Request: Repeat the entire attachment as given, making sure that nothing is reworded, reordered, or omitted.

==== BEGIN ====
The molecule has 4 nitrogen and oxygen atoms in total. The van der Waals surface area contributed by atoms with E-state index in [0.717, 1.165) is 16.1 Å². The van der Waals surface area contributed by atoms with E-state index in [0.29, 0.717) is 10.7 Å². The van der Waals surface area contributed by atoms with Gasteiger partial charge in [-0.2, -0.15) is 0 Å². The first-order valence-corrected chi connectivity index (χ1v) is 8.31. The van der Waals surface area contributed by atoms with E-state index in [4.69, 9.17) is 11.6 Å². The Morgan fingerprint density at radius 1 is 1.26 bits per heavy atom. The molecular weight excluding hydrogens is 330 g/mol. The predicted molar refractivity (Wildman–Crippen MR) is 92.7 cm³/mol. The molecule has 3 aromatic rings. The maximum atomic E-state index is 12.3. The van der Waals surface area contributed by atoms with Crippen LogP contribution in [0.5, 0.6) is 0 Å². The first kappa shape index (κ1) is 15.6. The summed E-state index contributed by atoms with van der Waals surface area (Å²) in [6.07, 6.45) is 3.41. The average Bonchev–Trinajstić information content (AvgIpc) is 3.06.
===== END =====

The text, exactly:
The molecule has 4 nitrogen and oxygen atoms in total. The van der Waals surface area contributed by atoms with E-state index in [0.717, 1.165) is 16.1 Å². The van der Waals surface area contributed by atoms with E-state index in [0.29, 0.717) is 10.7 Å². The van der Waals surface area contributed by atoms with Gasteiger partial charge in [-0.2, -0.15) is 0 Å². The first-order valence-corrected chi connectivity index (χ1v) is 8.31. The van der Waals surface area contributed by atoms with E-state index in [4.69, 9.17) is 11.6 Å². The Morgan fingerprint density at radius 1 is 1.26 bits per heavy atom. The molecular weight excluding hydrogens is 330 g/mol. The predicted molar refractivity (Wildman–Crippen MR) is 92.7 cm³/mol. The molecule has 3 aromatic rings. The maximum atomic E-state index is 12.3. The van der Waals surface area contributed by atoms with Crippen LogP contribution in [0.5, 0.6) is 0 Å². The first kappa shape index (κ1) is 15.6. The summed E-state index contributed by atoms with van der Waals surface area (Å²) in [6.07, 6.45) is 3.41. The average Bonchev–Trinajstić information content (AvgIpc) is 3.06.